Zoom: 614 954 2152

Cecily Parks is at work on a third collection of poetry, poems from which appear in The New Yorker, The New Republic, and Best American Poetry 2020. She edits the poetry section of ISLE: Interdisciplinary Studies in Literature and Environment and teaches in the MFA Program at Texas State University.

Freedom Lab Essay / Creative Writing Competition

To celebrate the end of an incredibly challenging, and nonetheless fruitful, academic year, the Freedom Lab is inviting DKU students to submit essays or creative writing pieces for consideration of various prizes with topics related to the themes of the Lab (more information about the lab and its research themes can be found here https://sites.duke.edu/dkuhumanities/projects/freedom-lab/).

Topics could range from the recent conversations on Covid-19/Black Lives Matter/Anti-Asian Hate, the legacies of slavery and imperialism, Afro-Asian engagements in the age of Cold War, feminist voices, the histories of women suffrage, labor and migration, environmental history and settler colonialism, to any other forms of inequality that have continued to inform and shape our human experience.

Students are invited to submit writing pieces of a maximum length of 5000 words to Chi Zhang (chi.zhang323@dukekunshan.edu.cn) by May 25. There will be two competition categories: essays and creative writing. Essays can take a variety of forms; they can be papers from classes or based on signature work projects. Creative writing pieces can be poems, personal reflections, short stories, or a mix of multiple forms.

Three essays and three creative writing pieces will be selected for a first prize of 500 RMB, a second prize of 450RMB, and a bronze prize of 400 RMB respectively.

Results will be announced by the end of May.

Journey of the Universe: Science, Philosophy, Cosmology

Tuesday April 27, 5:30PM China

CC 1095 / Zoom (Passcode: JOTU123)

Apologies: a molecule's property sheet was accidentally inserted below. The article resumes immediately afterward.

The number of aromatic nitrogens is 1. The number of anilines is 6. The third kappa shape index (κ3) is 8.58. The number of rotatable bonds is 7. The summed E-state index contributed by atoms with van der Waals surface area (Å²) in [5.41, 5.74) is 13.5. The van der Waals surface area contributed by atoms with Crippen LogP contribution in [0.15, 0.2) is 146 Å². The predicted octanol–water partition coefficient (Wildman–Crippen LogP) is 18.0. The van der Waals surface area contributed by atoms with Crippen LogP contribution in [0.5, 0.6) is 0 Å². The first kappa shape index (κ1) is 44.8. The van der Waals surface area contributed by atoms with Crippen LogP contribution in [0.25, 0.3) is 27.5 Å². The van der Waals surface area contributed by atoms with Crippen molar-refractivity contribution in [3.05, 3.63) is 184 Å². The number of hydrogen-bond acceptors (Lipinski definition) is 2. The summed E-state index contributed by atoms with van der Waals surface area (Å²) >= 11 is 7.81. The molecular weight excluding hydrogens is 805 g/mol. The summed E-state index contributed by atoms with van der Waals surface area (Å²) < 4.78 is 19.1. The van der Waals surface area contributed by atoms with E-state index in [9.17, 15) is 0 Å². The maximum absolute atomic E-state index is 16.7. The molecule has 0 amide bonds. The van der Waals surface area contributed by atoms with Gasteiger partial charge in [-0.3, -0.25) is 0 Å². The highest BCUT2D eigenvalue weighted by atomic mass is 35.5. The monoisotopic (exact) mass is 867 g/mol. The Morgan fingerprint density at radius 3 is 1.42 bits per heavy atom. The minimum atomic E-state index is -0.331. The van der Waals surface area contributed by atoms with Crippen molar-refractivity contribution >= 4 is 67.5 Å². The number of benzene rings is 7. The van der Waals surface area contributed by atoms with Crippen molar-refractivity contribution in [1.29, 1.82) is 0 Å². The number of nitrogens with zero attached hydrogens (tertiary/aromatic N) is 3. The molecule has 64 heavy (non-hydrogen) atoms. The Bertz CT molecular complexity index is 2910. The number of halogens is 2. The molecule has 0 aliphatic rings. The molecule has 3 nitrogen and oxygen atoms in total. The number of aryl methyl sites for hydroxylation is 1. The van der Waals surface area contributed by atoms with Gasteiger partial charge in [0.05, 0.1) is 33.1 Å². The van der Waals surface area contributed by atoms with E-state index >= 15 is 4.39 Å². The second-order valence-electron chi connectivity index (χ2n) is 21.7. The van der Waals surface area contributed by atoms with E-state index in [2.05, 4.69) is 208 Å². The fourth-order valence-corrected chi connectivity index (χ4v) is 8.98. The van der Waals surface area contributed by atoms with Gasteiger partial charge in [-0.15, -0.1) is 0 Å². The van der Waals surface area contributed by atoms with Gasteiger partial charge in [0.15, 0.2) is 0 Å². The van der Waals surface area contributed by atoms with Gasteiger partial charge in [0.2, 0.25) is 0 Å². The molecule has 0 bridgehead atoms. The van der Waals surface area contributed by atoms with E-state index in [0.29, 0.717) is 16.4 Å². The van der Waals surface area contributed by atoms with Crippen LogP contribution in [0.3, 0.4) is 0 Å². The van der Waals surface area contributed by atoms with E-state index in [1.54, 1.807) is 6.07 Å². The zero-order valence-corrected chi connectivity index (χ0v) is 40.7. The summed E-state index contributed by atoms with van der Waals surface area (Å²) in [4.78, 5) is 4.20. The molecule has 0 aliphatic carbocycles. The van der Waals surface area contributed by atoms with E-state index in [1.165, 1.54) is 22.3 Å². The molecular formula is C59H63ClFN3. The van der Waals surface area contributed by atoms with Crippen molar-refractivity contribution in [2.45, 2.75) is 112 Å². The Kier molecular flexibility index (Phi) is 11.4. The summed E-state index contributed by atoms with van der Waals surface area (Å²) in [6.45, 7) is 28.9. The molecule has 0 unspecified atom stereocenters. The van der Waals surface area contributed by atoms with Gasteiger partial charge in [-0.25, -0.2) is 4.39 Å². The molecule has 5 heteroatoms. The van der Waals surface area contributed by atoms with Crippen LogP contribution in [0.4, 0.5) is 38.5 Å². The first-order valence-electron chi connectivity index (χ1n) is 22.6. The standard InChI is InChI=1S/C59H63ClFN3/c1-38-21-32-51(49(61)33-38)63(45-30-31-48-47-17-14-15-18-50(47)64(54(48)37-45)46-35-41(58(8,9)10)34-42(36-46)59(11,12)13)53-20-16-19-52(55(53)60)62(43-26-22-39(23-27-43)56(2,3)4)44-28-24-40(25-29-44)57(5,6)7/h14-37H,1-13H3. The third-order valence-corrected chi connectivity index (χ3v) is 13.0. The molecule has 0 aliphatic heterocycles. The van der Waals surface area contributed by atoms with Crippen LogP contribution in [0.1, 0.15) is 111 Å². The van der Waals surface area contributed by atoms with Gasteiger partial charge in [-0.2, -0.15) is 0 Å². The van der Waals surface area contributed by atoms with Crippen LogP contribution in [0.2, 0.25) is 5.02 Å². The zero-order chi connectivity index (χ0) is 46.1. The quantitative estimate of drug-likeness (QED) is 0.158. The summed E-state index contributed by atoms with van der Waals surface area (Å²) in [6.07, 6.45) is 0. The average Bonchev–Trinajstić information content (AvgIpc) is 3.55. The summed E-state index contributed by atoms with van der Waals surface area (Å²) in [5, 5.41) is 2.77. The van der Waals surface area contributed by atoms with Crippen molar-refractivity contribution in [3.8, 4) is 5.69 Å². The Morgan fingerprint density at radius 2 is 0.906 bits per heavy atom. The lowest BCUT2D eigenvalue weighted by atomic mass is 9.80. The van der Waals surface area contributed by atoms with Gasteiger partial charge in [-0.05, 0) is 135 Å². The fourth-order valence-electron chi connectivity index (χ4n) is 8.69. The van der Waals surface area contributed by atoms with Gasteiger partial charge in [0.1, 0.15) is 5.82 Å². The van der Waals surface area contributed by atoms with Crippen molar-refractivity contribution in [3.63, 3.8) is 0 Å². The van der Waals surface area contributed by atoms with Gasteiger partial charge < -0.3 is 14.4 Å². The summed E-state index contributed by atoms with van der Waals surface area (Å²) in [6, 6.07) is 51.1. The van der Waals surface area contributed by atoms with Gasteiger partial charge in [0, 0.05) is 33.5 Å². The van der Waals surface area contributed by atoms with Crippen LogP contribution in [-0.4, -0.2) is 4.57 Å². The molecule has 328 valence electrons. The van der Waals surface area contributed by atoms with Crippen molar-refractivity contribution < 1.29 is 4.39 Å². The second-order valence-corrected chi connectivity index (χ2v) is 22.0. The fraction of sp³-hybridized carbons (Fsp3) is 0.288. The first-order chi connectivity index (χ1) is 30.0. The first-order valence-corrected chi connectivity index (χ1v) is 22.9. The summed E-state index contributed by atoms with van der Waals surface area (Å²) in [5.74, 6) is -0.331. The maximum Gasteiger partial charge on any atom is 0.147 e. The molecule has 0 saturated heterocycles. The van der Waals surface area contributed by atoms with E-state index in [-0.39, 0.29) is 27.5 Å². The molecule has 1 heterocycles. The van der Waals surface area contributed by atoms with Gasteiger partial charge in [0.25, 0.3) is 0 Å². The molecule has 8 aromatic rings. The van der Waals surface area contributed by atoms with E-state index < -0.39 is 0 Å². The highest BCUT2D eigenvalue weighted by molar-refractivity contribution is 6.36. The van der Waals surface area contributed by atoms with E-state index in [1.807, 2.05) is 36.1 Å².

Refreshments will be provided. RSVP here!

Dear DKU community,

You are all cordially invited to attend the presentations of student researchers of the PETAL Journey of the Universe Project.  Below is a brief introduction of all the projects.

Student Projects:

Kunshan Sound Map (Dongchen Zhu)

Abstract

For city dwellers, it might be easier to answer the question “what does a city look like?” than “what does a city sound like?”. A place can remain static during a period of time; but sound—with a location, is dynamic. This project is to collect sound in Kunshan and locate them in the city map using GPS, trying to provide a way of answering the question mentioned above, though limitations inevitably exist. By engaging in the project, the participant is able to mark her trajectories in the city. Moreover, the participant with a recorder becomes a cursor on the map showing sonic information in certain location. This can also provide a perspective to the exploration of the journey of the universe from Kunshan in contemporary context.

The Scientific God and the God of Science: The Parallel Beauty of Life Sciences and Indian Philosophy (Yixuan Wu, Reiheng Xu & Trailokya Raj Bajgain)

Abstract

What is the origin of life? What are the extremes in which life can survive? How does life evolve? These are the fundamental questions in astrobiology, but also essential to religious worldviews. In this project, we go through the scientific theories explaining these problems, including the chance theory, the chemical revolution theory, Darwinism, Anthropocentrism, and others, to compare them with the religious worldviews of Jainism and Hinduism. We aim to discover the potential connections and mutual influences between science and religion equipped with interdisciplinary research methods.